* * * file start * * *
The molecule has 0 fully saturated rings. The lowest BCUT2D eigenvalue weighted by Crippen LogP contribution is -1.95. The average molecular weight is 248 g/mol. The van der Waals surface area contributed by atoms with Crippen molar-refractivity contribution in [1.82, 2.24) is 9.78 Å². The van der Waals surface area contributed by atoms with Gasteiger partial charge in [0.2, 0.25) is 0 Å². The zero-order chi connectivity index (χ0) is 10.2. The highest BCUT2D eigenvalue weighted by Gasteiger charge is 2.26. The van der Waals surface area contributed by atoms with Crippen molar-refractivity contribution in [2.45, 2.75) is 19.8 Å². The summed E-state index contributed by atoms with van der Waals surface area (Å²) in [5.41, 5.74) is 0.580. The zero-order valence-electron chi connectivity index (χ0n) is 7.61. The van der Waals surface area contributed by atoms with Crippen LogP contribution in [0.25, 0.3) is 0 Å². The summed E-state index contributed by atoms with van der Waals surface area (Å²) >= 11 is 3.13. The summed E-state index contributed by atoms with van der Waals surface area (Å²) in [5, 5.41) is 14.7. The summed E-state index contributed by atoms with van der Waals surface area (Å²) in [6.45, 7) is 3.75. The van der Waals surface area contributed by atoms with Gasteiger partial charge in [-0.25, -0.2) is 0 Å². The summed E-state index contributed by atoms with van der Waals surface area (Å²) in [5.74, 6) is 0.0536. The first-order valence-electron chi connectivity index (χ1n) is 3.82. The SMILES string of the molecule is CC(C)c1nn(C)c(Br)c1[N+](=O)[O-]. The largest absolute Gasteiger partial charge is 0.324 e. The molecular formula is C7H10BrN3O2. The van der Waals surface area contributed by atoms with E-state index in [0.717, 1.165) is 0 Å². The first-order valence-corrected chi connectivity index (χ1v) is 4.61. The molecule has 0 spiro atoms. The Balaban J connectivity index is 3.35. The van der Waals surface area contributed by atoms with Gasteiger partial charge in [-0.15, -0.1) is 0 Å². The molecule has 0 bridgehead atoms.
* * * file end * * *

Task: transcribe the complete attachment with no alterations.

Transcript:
The molecule has 0 fully saturated rings. The lowest BCUT2D eigenvalue weighted by Crippen LogP contribution is -1.95. The average molecular weight is 248 g/mol. The van der Waals surface area contributed by atoms with Crippen molar-refractivity contribution in [1.82, 2.24) is 9.78 Å². The van der Waals surface area contributed by atoms with Gasteiger partial charge in [0.2, 0.25) is 0 Å². The zero-order chi connectivity index (χ0) is 10.2. The highest BCUT2D eigenvalue weighted by Gasteiger charge is 2.26. The van der Waals surface area contributed by atoms with Crippen molar-refractivity contribution in [2.45, 2.75) is 19.8 Å². The summed E-state index contributed by atoms with van der Waals surface area (Å²) in [5.41, 5.74) is 0.580. The zero-order valence-electron chi connectivity index (χ0n) is 7.61. The van der Waals surface area contributed by atoms with Crippen LogP contribution in [0.25, 0.3) is 0 Å². The summed E-state index contributed by atoms with van der Waals surface area (Å²) >= 11 is 3.13. The summed E-state index contributed by atoms with van der Waals surface area (Å²) in [5, 5.41) is 14.7. The summed E-state index contributed by atoms with van der Waals surface area (Å²) in [6.45, 7) is 3.75. The van der Waals surface area contributed by atoms with Gasteiger partial charge in [-0.25, -0.2) is 0 Å². The summed E-state index contributed by atoms with van der Waals surface area (Å²) in [5.74, 6) is 0.0536. The first-order valence-electron chi connectivity index (χ1n) is 3.82. The SMILES string of the molecule is CC(C)c1nn(C)c(Br)c1[N+](=O)[O-]. The largest absolute Gasteiger partial charge is 0.324 e. The molecular formula is C7H10BrN3O2. The van der Waals surface area contributed by atoms with E-state index in [0.717, 1.165) is 0 Å². The first-order valence-corrected chi connectivity index (χ1v) is 4.61. The molecule has 0 spiro atoms. The Balaban J connectivity index is 3.35. The van der Waals surface area contributed by atoms with Gasteiger partial charge in [-0.15, -0.1) is 0 Å². The molecule has 0 bridgehead atoms.